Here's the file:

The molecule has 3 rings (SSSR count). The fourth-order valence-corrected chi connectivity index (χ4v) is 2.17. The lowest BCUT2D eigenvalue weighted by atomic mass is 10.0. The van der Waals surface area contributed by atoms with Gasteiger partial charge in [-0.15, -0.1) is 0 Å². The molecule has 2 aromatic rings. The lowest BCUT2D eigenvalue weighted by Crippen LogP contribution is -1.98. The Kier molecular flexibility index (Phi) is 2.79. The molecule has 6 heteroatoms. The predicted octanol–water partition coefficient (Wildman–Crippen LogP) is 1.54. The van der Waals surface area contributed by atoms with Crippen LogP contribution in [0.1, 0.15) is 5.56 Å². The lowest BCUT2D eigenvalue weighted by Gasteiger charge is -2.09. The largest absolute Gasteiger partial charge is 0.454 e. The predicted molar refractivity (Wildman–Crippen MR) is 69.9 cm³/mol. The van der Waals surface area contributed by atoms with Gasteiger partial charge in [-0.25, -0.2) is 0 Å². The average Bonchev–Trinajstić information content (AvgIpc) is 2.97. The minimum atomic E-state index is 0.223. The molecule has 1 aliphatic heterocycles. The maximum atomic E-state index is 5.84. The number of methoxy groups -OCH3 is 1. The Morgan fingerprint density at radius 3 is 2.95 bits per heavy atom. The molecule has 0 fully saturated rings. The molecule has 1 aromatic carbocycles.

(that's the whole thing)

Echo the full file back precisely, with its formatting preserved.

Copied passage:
The molecule has 3 rings (SSSR count). The fourth-order valence-corrected chi connectivity index (χ4v) is 2.17. The lowest BCUT2D eigenvalue weighted by atomic mass is 10.0. The van der Waals surface area contributed by atoms with Gasteiger partial charge in [-0.15, -0.1) is 0 Å². The molecule has 2 aromatic rings. The lowest BCUT2D eigenvalue weighted by Crippen LogP contribution is -1.98. The Kier molecular flexibility index (Phi) is 2.79. The molecule has 6 heteroatoms. The predicted octanol–water partition coefficient (Wildman–Crippen LogP) is 1.54. The van der Waals surface area contributed by atoms with Crippen LogP contribution in [0.1, 0.15) is 5.56 Å². The lowest BCUT2D eigenvalue weighted by Gasteiger charge is -2.09. The largest absolute Gasteiger partial charge is 0.454 e. The predicted molar refractivity (Wildman–Crippen MR) is 69.9 cm³/mol. The van der Waals surface area contributed by atoms with Gasteiger partial charge in [-0.25, -0.2) is 0 Å². The average Bonchev–Trinajstić information content (AvgIpc) is 2.97. The minimum atomic E-state index is 0.223. The molecule has 1 aliphatic heterocycles. The maximum atomic E-state index is 5.84. The number of methoxy groups -OCH3 is 1. The Morgan fingerprint density at radius 3 is 2.95 bits per heavy atom. The molecule has 0 fully saturated rings. The molecule has 1 aromatic carbocycles.